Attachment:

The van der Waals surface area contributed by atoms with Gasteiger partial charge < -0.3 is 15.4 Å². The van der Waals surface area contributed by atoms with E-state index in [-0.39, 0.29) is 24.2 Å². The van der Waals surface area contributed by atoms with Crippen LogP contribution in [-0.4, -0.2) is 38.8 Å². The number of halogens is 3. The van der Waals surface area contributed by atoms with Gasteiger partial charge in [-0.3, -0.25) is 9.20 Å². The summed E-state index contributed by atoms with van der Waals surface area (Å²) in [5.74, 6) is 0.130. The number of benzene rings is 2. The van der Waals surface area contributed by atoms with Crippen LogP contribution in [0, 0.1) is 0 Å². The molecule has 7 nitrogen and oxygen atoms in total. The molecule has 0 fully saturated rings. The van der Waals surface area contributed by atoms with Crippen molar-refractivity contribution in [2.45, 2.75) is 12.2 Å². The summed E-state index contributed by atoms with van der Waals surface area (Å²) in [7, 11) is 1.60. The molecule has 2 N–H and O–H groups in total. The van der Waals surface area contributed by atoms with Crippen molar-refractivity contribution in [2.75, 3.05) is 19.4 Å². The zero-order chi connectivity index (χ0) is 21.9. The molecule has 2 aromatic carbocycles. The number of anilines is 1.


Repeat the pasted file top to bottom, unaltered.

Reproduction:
The van der Waals surface area contributed by atoms with Gasteiger partial charge < -0.3 is 15.4 Å². The van der Waals surface area contributed by atoms with E-state index in [-0.39, 0.29) is 24.2 Å². The van der Waals surface area contributed by atoms with Crippen LogP contribution in [-0.4, -0.2) is 38.8 Å². The number of halogens is 3. The van der Waals surface area contributed by atoms with Gasteiger partial charge in [-0.3, -0.25) is 9.20 Å². The summed E-state index contributed by atoms with van der Waals surface area (Å²) in [5.74, 6) is 0.130. The number of benzene rings is 2. The van der Waals surface area contributed by atoms with Crippen LogP contribution in [0, 0.1) is 0 Å². The molecule has 7 nitrogen and oxygen atoms in total. The molecule has 0 fully saturated rings. The van der Waals surface area contributed by atoms with Crippen molar-refractivity contribution in [2.45, 2.75) is 12.2 Å². The summed E-state index contributed by atoms with van der Waals surface area (Å²) in [7, 11) is 1.60. The molecule has 2 N–H and O–H groups in total. The van der Waals surface area contributed by atoms with Crippen molar-refractivity contribution in [2.75, 3.05) is 19.4 Å². The zero-order chi connectivity index (χ0) is 21.9. The molecule has 2 aromatic carbocycles. The number of anilines is 1.